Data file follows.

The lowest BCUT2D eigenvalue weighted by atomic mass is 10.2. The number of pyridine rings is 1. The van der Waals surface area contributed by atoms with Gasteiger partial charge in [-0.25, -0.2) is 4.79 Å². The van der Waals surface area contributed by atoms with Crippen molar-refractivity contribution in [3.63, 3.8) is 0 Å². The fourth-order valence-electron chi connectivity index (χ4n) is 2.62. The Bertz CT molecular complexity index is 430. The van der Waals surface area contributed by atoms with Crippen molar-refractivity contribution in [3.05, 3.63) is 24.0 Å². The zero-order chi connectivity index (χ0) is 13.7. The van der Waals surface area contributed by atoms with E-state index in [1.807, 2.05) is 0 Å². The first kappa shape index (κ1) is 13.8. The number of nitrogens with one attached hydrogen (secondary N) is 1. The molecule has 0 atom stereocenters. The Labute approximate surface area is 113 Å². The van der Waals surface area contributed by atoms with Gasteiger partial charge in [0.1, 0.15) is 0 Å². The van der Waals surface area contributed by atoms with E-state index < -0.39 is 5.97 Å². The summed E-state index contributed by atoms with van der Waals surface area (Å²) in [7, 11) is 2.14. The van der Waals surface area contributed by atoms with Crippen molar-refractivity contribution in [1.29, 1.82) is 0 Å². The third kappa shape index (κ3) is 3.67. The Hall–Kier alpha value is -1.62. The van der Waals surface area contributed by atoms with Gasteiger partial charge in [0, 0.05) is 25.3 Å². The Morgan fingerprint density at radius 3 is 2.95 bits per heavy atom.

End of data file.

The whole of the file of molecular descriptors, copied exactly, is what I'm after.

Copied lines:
The lowest BCUT2D eigenvalue weighted by atomic mass is 10.2. The number of pyridine rings is 1. The van der Waals surface area contributed by atoms with Gasteiger partial charge in [-0.25, -0.2) is 4.79 Å². The van der Waals surface area contributed by atoms with Crippen molar-refractivity contribution in [3.63, 3.8) is 0 Å². The fourth-order valence-electron chi connectivity index (χ4n) is 2.62. The Bertz CT molecular complexity index is 430. The van der Waals surface area contributed by atoms with Crippen molar-refractivity contribution in [3.05, 3.63) is 24.0 Å². The zero-order chi connectivity index (χ0) is 13.7. The van der Waals surface area contributed by atoms with E-state index in [1.807, 2.05) is 0 Å². The first kappa shape index (κ1) is 13.8. The number of nitrogens with one attached hydrogen (secondary N) is 1. The molecule has 0 atom stereocenters. The Labute approximate surface area is 113 Å². The van der Waals surface area contributed by atoms with Gasteiger partial charge in [0.1, 0.15) is 0 Å². The van der Waals surface area contributed by atoms with E-state index < -0.39 is 5.97 Å². The summed E-state index contributed by atoms with van der Waals surface area (Å²) in [7, 11) is 2.14. The van der Waals surface area contributed by atoms with Crippen molar-refractivity contribution in [1.29, 1.82) is 0 Å². The third kappa shape index (κ3) is 3.67. The Hall–Kier alpha value is -1.62. The van der Waals surface area contributed by atoms with Gasteiger partial charge in [0, 0.05) is 25.3 Å². The Morgan fingerprint density at radius 3 is 2.95 bits per heavy atom.